Thursday, August 25, 2016

Journal Two From Max

Hi everyone, I'm Max. If you're having trouble remembering my name, I'm the skinny, brown haired guy, who can "kind of" speak Japanese. My fun fact is that I want to become a Japanese translator. I want to become a translator for three reasons. It's an easier job for a lot of money. I will spend my whole life learning new things, and, lastly, I want to travel the world.
A picture of me on my Japan trip

The most common theme, in The House on Mango Street, I have seen with our reading is discontent. The author is unhappy with the situation she's been given. She was unhappy with the homes that she had before the house on mango street. She was unhappy that she didn't have a best friend, and, she was unhappy with her name, and the story that goes along with it. The author said she has the same name as her great grandma, but doesn't want the same fate. I felt the writing was at it's best when the author was talking about her views on how women of her culture were treated. When talking about how her great grandma was married, she stated, "Just like that, as if she were a fancy chandelier." She talks about how her grandma was treated like an prize and not a person.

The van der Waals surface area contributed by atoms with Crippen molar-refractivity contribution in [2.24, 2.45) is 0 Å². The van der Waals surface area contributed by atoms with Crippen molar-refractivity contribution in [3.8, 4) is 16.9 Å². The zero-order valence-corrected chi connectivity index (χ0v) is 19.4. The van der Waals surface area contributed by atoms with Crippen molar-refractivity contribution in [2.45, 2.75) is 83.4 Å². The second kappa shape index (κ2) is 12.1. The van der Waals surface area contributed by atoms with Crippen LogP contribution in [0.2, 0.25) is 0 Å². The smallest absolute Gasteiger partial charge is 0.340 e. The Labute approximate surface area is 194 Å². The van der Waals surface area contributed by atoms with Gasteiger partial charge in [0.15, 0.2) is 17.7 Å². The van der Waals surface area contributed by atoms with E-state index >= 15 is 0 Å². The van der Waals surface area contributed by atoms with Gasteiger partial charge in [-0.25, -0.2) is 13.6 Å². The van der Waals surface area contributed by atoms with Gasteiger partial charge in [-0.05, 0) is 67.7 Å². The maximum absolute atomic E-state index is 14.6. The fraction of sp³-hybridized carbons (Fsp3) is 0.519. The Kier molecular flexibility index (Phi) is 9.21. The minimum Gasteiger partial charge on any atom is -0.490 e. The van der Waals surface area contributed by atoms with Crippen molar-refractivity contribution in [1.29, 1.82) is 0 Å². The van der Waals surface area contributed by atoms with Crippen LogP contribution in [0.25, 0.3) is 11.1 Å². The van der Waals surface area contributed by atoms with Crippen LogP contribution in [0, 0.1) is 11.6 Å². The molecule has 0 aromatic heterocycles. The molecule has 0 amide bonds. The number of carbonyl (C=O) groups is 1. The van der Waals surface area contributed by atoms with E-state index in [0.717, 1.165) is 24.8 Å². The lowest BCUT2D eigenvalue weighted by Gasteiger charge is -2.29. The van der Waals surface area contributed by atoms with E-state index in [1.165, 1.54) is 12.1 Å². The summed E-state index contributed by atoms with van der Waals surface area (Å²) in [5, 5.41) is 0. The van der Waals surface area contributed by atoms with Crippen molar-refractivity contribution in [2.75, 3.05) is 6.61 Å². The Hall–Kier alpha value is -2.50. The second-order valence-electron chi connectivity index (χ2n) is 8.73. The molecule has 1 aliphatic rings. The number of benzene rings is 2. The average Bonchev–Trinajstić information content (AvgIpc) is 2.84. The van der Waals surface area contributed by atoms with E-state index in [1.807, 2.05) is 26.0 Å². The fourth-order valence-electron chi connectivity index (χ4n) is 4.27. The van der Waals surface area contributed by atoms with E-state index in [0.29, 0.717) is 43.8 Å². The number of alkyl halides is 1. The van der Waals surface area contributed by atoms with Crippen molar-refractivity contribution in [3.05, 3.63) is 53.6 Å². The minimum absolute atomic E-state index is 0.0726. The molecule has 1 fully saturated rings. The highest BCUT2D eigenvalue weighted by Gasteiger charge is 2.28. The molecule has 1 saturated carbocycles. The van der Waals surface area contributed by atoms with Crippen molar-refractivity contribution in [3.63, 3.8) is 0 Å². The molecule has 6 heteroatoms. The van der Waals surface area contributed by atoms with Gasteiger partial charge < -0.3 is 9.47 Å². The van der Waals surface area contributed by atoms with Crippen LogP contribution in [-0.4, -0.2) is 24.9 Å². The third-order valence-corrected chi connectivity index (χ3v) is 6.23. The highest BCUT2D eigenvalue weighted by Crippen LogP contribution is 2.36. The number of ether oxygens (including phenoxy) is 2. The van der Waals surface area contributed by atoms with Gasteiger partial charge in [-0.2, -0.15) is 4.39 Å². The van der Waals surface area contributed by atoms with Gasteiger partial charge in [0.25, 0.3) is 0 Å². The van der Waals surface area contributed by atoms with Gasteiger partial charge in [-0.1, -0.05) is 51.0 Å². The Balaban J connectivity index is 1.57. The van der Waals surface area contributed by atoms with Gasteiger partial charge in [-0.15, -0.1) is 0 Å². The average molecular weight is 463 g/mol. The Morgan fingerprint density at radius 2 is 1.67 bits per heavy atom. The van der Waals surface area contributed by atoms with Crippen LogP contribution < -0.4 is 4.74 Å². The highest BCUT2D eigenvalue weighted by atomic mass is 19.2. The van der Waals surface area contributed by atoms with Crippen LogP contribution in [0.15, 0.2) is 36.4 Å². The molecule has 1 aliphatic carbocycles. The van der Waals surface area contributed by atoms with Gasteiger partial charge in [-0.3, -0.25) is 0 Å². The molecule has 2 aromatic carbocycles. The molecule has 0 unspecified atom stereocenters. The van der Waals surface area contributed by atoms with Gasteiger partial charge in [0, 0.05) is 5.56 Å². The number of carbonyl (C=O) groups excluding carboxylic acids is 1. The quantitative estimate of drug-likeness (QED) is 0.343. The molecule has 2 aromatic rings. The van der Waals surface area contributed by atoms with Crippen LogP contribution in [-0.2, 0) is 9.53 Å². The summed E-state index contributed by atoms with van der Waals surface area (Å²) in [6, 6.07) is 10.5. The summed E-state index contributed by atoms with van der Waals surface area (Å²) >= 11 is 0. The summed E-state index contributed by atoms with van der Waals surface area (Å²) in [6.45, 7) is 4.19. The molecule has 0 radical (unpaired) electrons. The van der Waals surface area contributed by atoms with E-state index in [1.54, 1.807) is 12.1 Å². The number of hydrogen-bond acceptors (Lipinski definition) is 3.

1. I like how you pointed out how when her great grandmother gets married she says she's like a fancy chandelier.

  2. I agree with your comment about not wanting the same fate as her great-grandmother. It's almost like she is relating herself to her great-grandmother and attempting to foreshadow something, however, she plans to break away from that and change her fate. Also, good luck on the translating job!


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